In 2013, Hannah-Beth Jackson sponsored a resolution urging corporations in California to add more women to their boards. Yet, despite studies showing that companies with female directors were more profitable and productive, "we weren't making much progress by asking politely," the Democratic state senator from Santa Barbara says.
So Jackson helped write first-of-its-kind legislation that would require publicly held corporations headquartered in the state diversify their all-male boards.
The controversial bill was opposed by more than two dozen business groups, including the California Chamber of Commerce, which argued the quotas were "likely unconstitutional." Even then-Gov. Jerry Brown was hesitant to sign the bill, citing the many objections and legal concerns.
But he signed it anyway in September 2018 as the #MeToo movement raged, and sent a copy to the U.S. Senate Judiciary Committee which, at the time, had narrowly voted to recommend Judge Brett Kavanaugh's nomination to the Supreme Court despite sexual assault accusations against him. "Recent events in Washington, D.C. - and beyond - make it crystal clear," Brown wrote, "that many are not getting the message."
California's 'giant step forward': Gender-quotas law requires women on corporate boards
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Starting this week, California law requires the all-male boards of publicly traded companies headquartered in the state to add at least one woman. By 2021, boards with five members must have two women, while those with six members must have three. Public companies that don't comply could face fines of $100,000 for a first violation and $300,000 for a subsequent violation.
More than 90% of the hundreds of publicly traded companies based in California comply with the law, researchers say. As of Dec. 26, 25 companies had not yet, according Clemson University assistant professors Daniel Greene and Vincent Intintoli and University of Arizona professor Kathleen Kahle, who have been studying the issue.
Jackson says there are plenty of qualified women "who are ready, willing and able to serve on corporate boards," and she's confident companies will see they're better off opening up their boardrooms "to the other 52% of the population, which is also, by the way, 70% of consumers."
"The corporate boardroom has been a white-male bastion for far too long, limiting the opportunities for women and others to participate," she says. "I think once companies recognize the value and importance of bringing diversity to the boardroom, we will see this happening more and more."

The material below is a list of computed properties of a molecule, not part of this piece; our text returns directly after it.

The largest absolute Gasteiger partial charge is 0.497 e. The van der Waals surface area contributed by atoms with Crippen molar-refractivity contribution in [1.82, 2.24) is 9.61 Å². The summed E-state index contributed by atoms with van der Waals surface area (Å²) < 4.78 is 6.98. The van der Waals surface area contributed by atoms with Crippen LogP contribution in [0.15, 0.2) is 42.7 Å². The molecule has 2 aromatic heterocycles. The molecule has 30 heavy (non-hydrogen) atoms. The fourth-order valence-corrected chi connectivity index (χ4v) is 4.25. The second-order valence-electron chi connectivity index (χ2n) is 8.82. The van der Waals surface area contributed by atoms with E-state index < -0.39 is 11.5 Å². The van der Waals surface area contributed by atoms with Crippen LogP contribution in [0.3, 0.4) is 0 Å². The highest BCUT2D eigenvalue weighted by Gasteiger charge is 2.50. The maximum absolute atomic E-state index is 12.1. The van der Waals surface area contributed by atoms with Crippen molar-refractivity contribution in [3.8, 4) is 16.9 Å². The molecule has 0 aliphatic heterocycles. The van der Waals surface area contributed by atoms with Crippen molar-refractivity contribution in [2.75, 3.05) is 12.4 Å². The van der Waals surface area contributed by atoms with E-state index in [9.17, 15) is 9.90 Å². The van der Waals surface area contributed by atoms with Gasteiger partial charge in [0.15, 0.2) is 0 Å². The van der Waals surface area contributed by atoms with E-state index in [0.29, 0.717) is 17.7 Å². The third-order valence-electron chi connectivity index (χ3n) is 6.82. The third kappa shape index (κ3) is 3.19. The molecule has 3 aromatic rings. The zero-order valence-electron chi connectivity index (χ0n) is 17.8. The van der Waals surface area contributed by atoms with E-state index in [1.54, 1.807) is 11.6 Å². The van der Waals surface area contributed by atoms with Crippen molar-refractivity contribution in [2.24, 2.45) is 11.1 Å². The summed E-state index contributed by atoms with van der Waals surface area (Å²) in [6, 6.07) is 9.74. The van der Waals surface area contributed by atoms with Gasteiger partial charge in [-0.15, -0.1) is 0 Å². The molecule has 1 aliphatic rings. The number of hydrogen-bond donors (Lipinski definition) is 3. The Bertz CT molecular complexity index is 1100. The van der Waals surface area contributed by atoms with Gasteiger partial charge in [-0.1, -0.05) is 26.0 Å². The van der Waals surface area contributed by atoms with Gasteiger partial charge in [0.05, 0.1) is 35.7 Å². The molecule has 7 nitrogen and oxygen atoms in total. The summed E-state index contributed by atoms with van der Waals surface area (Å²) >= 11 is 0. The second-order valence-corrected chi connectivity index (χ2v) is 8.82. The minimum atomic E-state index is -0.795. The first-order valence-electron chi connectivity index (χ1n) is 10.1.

Maybe so, but conservative groups object to Jackson's methods and they are turning to California courts to strike down the law.
Legal challenges from conservative groups
In August, watchdog group Judicial Watch sued on behalf of three California taxpayers, who say that spending taxpayer money to enforce the law violates the state constitution. "California's gender quota law is brazenly unconstitutional," Judicial Watch's president Tom Fitton said at the time.
A second lawsuit was filed by libertarian nonprofit law firm Pacific Legal Foundation, which contends the California law violates the equal protection clause of the U.S. Constitution.
"We think that it's patronizing to women, that women are doing just fine without government help and the law has the unfortunate consequence of undermining any gains that women are making or would have made in the absence of a quota," Anastasia Boden, senior attorney with the Pacific Legal Foundation, told USA TODAY.
Boden filed the case in November on behalf of Creighton Meland Jr., a retired corporate attorney and shareholder of equipment manufacturer OSI Systems Inc., who complained the "woman quota" would force him to discriminate on the basis of gender when voting for new board members. On Dec. 12, OSI Systems announced it had added Kelli Bernard, a former deputy mayor for economic development for the city of Los Angeles and executive vice president and national cities leader for infrastructure firm AECOM, to its board.
"If you take a look at the numbers, it's true that women are not equally represented, but we're actually near parity in hiring patterns so women are making it there on their own," Boden says. "This law undercuts those gains and tells a really disempowering narrative about the status of women in the workplace."